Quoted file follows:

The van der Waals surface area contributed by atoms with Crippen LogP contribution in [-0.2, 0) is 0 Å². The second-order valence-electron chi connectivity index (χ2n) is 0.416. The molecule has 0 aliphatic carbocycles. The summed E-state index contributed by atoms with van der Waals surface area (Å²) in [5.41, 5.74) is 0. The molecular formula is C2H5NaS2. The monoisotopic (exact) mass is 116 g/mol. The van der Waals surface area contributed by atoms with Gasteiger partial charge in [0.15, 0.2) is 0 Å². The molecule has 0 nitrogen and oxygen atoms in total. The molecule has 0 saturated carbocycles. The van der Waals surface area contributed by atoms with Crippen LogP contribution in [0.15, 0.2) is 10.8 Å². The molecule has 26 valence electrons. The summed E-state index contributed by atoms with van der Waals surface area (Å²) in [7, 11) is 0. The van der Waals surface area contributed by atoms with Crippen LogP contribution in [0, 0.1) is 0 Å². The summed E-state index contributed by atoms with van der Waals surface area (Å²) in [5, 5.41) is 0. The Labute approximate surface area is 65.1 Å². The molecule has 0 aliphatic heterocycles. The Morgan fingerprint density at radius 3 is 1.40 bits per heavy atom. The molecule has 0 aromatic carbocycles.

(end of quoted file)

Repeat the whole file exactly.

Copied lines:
The van der Waals surface area contributed by atoms with Crippen LogP contribution in [-0.2, 0) is 0 Å². The second-order valence-electron chi connectivity index (χ2n) is 0.416. The molecule has 0 aliphatic carbocycles. The summed E-state index contributed by atoms with van der Waals surface area (Å²) in [5.41, 5.74) is 0. The molecular formula is C2H5NaS2. The monoisotopic (exact) mass is 116 g/mol. The van der Waals surface area contributed by atoms with Gasteiger partial charge in [0.15, 0.2) is 0 Å². The molecule has 0 nitrogen and oxygen atoms in total. The molecule has 0 saturated carbocycles. The van der Waals surface area contributed by atoms with Crippen LogP contribution in [0.15, 0.2) is 10.8 Å². The molecule has 26 valence electrons. The summed E-state index contributed by atoms with van der Waals surface area (Å²) in [7, 11) is 0. The van der Waals surface area contributed by atoms with Crippen LogP contribution in [0, 0.1) is 0 Å². The summed E-state index contributed by atoms with van der Waals surface area (Å²) in [5, 5.41) is 0. The Labute approximate surface area is 65.1 Å². The molecule has 0 aliphatic heterocycles. The Morgan fingerprint density at radius 3 is 1.40 bits per heavy atom. The molecule has 0 aromatic carbocycles.